After Saturday's debacle at Madison Square Garden, many Gonzaga fans have suggested that they hope Mark Few and the squad forget about what happened. Sometimes in sports there is nothing better than having a short memory. However, in this case, the results of Saturday are just too "in your face" to be ignored. Another reason why they should not be ignored is because they are a culmination of a pretty bad month of basketball.
We harp on this all the time on the blog. December is typically Gonzaga's biggest month of the season. It can provide them with quality wins or it can make winning the West Coast Conference tournament an absolute must. It's usually the defining factor of Gonzaga's NCAA Tournament bid because it's probably the first place the committee looks after checking to see if Gonzaga won the WCC Tournament. Some years show that Gonzaga beat a couple of top-5 teams in a three game stretch, and some years show that Gonzaga lost to an underwhelming ACC team at home before getting housed by Duke in New York. The good news for Gonzaga is that the month, and their opportunity for quality wins is not over. With that being said, there isn't much time to figure out a solution for all the problems this team now has.
The last time I really felt genuinely good about a Gonzaga game was late November against Wisconsin. Sure, Gonzaga has had some nice games and wins since then. In particular, comeback wins over Cincinnati and Washington State. In that Wisconsin game, however, Gonzaga was physical, meticulous, and dominated a well-coached Badgers team. Since then, little issues have been popping up this month and the result boiled over into a 35 point loss on Saturday. Is there a quick fix to all these issues? No, but I think it is time for the staff to take a good hard look at this team and start making some tough decisions.
continue reading this post after the jump...The purpose of this post is not to lay out a practice schedule for Mark Few or to tell him what he should say to his team before they take the floor on the 28th. If you've watched Gonzaga basketball over the past few games, you probably already know what the issues I referred to in the intro are. Poor free throw shooting, failure to compete on the offensive glass, and a healthy knack for turnovers are all reasons why this team is struggling. Two of these issues can be classified as youth problems and the other seems to just be a desire issue.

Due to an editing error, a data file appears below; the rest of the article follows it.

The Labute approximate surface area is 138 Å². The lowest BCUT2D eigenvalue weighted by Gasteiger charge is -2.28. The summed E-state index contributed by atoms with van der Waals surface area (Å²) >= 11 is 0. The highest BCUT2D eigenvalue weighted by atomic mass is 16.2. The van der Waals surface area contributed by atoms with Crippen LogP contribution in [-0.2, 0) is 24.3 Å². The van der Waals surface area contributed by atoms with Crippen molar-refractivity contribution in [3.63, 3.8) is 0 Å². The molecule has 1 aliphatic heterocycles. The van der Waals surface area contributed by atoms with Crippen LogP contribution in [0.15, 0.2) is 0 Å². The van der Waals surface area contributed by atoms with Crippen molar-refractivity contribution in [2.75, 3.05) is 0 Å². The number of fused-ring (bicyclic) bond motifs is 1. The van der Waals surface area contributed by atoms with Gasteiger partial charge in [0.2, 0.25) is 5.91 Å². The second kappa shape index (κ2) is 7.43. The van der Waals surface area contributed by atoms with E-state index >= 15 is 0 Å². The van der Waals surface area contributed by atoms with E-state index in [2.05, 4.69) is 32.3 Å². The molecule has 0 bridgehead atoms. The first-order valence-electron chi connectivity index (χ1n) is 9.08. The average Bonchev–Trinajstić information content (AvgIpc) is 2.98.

The free-throw shooting has just been flat out horrendous. Only Matt Bouldin, Bol Kong, and Elias Harris are shooting a respectable percentage in my book. Elias' 74% is not bad when you consider that he is a freshman big man. I'm sure it could be much worse. Mangisto Arop and Grant Gibbs are both shooting sub-50% which is totally inexcusable. Both have small sample sizes but, when you are fighting for playing time, you've got to hit the easy ones. Steven Gray's 79% is sub-par for me because I expect more from him. He shot 83% as a freshman, 71% as a sophomore, and is now just below 80%. That freshman season as a whole is beginning to look like an aberration. There is really no quick fix for this problem besides practice and more reps for young players like Manny, Grant, etc. Composure is obviously an issue with them right now and that will take some time but I imagine that these stats will go up.